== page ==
Barely out of Pelican High school, graduate worked flood, hurricane relief on opposite sides of the U.S.

Pelican high school graduate Peter Casella, left, has the distinction of working flood recovery at the Canadian border, to hurricane recovery on the opposite side of the U.S.—all in the span of a few months.
Repairing roofs was a big part of Peter Casella’s Hurricane Relief work in Florida. This palm tree, toppled on a house, is one example of the damage.

By Louis Hoglund

“Vacation” is a peculiar notion for Peter Casella, whose time off included hurricane relief duty in Florida—and part-time work at his hometown grocery store. 

The 2021 Pelican Rapids High School graduate has been in the woods, on the trails, and in disaster zones—all since he earned his diploma.

Casella is pictured here with Mark Dokken, at Larry’s.

He’s been with the non-profit Conservation Corps of Minnesota-Iowa for about a year. His crew was sent to International Falls to assist with flood recovery at the Canadian border, among other assignments. 

On leave in November and December, Casella shipped out to Port Charlotte, Florida. His Hurricane Nicole disaster response squad repaired roofs and cleaned up the carnage, and in the process, Casella rose in the ranks to unit leader. He coordinated daily staff meetings, scheduled teams, and handled transportation and other logistics.

When his assignment was concluded, he returned to his home base in Pelican Rapids. With some downtime on his hands—what the heck—why not take on a part-time, temporary job?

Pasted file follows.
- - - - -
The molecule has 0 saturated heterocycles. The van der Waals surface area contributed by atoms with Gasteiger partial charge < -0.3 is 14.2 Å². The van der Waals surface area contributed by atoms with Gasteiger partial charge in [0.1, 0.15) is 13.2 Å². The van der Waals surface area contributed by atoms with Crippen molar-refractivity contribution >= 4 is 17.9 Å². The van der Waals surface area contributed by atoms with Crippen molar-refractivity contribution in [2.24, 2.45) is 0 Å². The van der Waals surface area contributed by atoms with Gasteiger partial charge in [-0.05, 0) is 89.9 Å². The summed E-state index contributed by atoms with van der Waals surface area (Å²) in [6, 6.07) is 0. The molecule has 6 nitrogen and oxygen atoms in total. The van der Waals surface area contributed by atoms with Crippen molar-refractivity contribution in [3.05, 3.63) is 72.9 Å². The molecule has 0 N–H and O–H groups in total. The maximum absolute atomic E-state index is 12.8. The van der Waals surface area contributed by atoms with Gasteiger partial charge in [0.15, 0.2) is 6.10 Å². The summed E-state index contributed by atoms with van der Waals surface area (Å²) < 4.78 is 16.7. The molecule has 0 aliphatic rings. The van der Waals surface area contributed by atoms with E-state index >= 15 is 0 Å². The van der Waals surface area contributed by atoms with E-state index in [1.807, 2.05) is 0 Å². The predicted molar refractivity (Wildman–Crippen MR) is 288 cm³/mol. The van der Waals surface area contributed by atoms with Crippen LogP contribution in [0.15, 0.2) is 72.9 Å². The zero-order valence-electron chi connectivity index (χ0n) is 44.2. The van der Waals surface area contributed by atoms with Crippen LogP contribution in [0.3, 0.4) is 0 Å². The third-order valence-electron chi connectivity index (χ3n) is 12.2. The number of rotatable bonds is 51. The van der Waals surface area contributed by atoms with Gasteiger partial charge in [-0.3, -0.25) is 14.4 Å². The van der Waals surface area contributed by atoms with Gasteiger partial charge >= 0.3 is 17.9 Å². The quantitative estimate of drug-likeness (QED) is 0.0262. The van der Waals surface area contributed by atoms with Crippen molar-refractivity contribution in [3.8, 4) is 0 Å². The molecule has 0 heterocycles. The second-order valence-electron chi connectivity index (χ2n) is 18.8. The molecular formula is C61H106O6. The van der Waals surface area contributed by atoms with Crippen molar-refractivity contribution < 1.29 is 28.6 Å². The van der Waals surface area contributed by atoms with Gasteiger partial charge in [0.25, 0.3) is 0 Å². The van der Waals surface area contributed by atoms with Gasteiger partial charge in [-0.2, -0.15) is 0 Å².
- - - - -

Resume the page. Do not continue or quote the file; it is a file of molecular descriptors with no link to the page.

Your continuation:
“I worked at Larry’s Super Market when I was in high school,” said Casella, who contacted Larry’s owner Mark Dokken. “I had some down time, so I checked with Mark.” 

Sure enough, there was some temporary work available. So Casella jumped on board for a few weeks—after hurricane duty and before he launches another season of conservation work in Minnesota. 

One of the rewarding experiences while working hurricane relief in Florida for Peter Casella, right, was serving Thanksgiving 2021 m dinner to relief workers.

Working at Larry’s in the Minnesota winter was a sharp contrast to the Florida sunshine and the hurricane destruction and rubble. 

His career goal is yet another sharp contrast. 

“I hope to get my masters degree in environmental science…and do research in Antarctica,” said Casella. After the 2023 conservation season, he plans to enroll at the University of Minnesota-Duluth for the winter-spring 2024 semester. 

Until then, Casella will lead a crew stationed out of Gooseberry Falls and work up and down Minnesota’s North Shore of Lake Superior. Park maintenance, forest reclamation, and hiking trail work will be among the duties over the ten-month tour. In the process, he’s planning to study for Emergency Medical Technician accreditation. 

“I’m finding I have a spirit for adventure,” said Casella. “After high school, I really liked life on the road…working in high-intensity scenarios, and unusual and unpredictable circumstances.”

Hurricane Nicole wreaked havoc in Florida
Hurricane Nicole was a sprawling late-season Category 1 hurricane in November 2022.

Pelican Rapids 2021 High School graduate Peter Casella worked on recovery in Florida, November-December.

The fourteenth named storm and eighth hurricane of the 2022 Atlantic hurricane season, Nicole formed as a subtropical cyclone on November 7, from a non-tropical area of low pressure near the Greater Antilles, and transitioned into a tropical cyclone the next day.

Despite being relatively weak, Nicole’s large size produced widespread heavy rainfall and strong winds across the Greater Antilles, the Bahamas, and Florida, knocking out power and inflicting significant damage in many areas.

Eleven deaths altogether have been connected to the storm, six in the Dominican Republic and five in Florida.